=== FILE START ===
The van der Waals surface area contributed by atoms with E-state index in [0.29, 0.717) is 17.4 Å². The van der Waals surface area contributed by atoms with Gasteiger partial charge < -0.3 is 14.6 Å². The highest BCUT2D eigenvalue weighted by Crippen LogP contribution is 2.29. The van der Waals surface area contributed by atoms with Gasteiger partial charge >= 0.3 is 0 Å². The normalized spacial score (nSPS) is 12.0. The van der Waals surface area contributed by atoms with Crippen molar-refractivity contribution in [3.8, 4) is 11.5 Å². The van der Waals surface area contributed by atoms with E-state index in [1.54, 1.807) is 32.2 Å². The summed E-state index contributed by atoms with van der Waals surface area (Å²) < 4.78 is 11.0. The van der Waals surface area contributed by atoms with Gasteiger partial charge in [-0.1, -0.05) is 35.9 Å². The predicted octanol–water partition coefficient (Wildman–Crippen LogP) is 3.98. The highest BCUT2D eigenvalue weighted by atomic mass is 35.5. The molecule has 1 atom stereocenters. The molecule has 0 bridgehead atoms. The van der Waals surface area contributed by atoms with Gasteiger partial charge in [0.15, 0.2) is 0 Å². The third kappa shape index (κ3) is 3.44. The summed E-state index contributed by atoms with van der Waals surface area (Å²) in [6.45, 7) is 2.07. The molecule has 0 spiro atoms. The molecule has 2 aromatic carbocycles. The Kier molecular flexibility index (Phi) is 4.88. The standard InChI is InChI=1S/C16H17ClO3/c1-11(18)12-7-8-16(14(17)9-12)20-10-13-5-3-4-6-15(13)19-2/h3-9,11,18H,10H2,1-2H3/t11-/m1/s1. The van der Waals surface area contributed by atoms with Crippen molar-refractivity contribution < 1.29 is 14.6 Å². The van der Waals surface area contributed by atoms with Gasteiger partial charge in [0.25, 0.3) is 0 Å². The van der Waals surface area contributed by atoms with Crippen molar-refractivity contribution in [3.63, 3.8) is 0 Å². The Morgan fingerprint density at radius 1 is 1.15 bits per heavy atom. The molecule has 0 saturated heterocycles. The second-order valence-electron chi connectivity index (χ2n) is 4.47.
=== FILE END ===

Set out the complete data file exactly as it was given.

The van der Waals surface area contributed by atoms with E-state index in [0.29, 0.717) is 17.4 Å². The van der Waals surface area contributed by atoms with Gasteiger partial charge < -0.3 is 14.6 Å². The highest BCUT2D eigenvalue weighted by Crippen LogP contribution is 2.29. The van der Waals surface area contributed by atoms with Gasteiger partial charge >= 0.3 is 0 Å². The normalized spacial score (nSPS) is 12.0. The van der Waals surface area contributed by atoms with Crippen molar-refractivity contribution in [3.8, 4) is 11.5 Å². The van der Waals surface area contributed by atoms with E-state index in [1.54, 1.807) is 32.2 Å². The summed E-state index contributed by atoms with van der Waals surface area (Å²) < 4.78 is 11.0. The van der Waals surface area contributed by atoms with Gasteiger partial charge in [-0.1, -0.05) is 35.9 Å². The predicted octanol–water partition coefficient (Wildman–Crippen LogP) is 3.98. The highest BCUT2D eigenvalue weighted by atomic mass is 35.5. The molecule has 1 atom stereocenters. The molecule has 0 bridgehead atoms. The van der Waals surface area contributed by atoms with Gasteiger partial charge in [0.15, 0.2) is 0 Å². The third kappa shape index (κ3) is 3.44. The summed E-state index contributed by atoms with van der Waals surface area (Å²) in [6.45, 7) is 2.07. The molecule has 0 spiro atoms. The molecule has 2 aromatic carbocycles. The Kier molecular flexibility index (Phi) is 4.88. The standard InChI is InChI=1S/C16H17ClO3/c1-11(18)12-7-8-16(14(17)9-12)20-10-13-5-3-4-6-15(13)19-2/h3-9,11,18H,10H2,1-2H3/t11-/m1/s1. The van der Waals surface area contributed by atoms with Crippen molar-refractivity contribution < 1.29 is 14.6 Å². The van der Waals surface area contributed by atoms with Gasteiger partial charge in [0.25, 0.3) is 0 Å². The van der Waals surface area contributed by atoms with Crippen molar-refractivity contribution in [3.63, 3.8) is 0 Å². The Morgan fingerprint density at radius 1 is 1.15 bits per heavy atom. The molecule has 0 saturated heterocycles. The second-order valence-electron chi connectivity index (χ2n) is 4.47.